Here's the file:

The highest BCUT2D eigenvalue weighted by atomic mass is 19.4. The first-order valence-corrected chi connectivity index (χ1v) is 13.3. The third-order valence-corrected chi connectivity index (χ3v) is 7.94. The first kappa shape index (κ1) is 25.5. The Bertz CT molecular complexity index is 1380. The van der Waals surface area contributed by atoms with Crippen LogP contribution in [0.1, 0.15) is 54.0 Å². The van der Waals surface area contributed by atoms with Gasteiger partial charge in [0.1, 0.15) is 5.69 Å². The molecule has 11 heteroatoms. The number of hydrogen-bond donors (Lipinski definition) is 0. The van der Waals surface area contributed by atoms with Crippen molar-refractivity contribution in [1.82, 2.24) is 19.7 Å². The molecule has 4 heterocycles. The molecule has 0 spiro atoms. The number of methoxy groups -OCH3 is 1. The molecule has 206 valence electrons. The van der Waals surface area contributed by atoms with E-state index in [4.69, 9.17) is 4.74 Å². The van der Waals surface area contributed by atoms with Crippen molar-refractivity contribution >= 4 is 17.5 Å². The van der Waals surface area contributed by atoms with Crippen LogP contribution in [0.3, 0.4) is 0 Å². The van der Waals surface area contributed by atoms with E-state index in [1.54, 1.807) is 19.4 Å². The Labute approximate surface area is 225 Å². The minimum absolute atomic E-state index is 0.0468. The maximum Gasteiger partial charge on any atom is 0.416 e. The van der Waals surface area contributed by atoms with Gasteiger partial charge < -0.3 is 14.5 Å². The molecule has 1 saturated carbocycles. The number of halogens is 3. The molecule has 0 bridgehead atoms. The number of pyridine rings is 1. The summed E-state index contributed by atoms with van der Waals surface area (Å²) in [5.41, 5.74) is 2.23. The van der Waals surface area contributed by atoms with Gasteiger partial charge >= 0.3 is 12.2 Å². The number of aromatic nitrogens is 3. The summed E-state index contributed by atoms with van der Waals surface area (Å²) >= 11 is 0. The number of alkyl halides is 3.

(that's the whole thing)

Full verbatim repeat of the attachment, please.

The highest BCUT2D eigenvalue weighted by atomic mass is 19.4. The first-order valence-corrected chi connectivity index (χ1v) is 13.3. The third-order valence-corrected chi connectivity index (χ3v) is 7.94. The first kappa shape index (κ1) is 25.5. The Bertz CT molecular complexity index is 1380. The van der Waals surface area contributed by atoms with Crippen LogP contribution in [0.1, 0.15) is 54.0 Å². The van der Waals surface area contributed by atoms with Gasteiger partial charge in [0.1, 0.15) is 5.69 Å². The molecule has 11 heteroatoms. The number of hydrogen-bond donors (Lipinski definition) is 0. The van der Waals surface area contributed by atoms with Crippen molar-refractivity contribution in [1.82, 2.24) is 19.7 Å². The molecule has 4 heterocycles. The molecule has 0 spiro atoms. The number of methoxy groups -OCH3 is 1. The molecule has 206 valence electrons. The van der Waals surface area contributed by atoms with E-state index in [4.69, 9.17) is 4.74 Å². The van der Waals surface area contributed by atoms with Crippen molar-refractivity contribution >= 4 is 17.5 Å². The van der Waals surface area contributed by atoms with Crippen LogP contribution in [0.3, 0.4) is 0 Å². The van der Waals surface area contributed by atoms with E-state index in [1.54, 1.807) is 19.4 Å². The Labute approximate surface area is 225 Å². The minimum absolute atomic E-state index is 0.0468. The maximum Gasteiger partial charge on any atom is 0.416 e. The van der Waals surface area contributed by atoms with Gasteiger partial charge < -0.3 is 14.5 Å². The molecule has 1 saturated carbocycles. The number of halogens is 3. The molecule has 0 bridgehead atoms. The number of pyridine rings is 1. The summed E-state index contributed by atoms with van der Waals surface area (Å²) in [5.41, 5.74) is 2.23. The van der Waals surface area contributed by atoms with Gasteiger partial charge >= 0.3 is 12.2 Å². The number of aromatic nitrogens is 3. The summed E-state index contributed by atoms with van der Waals surface area (Å²) >= 11 is 0. The number of alkyl halides is 3.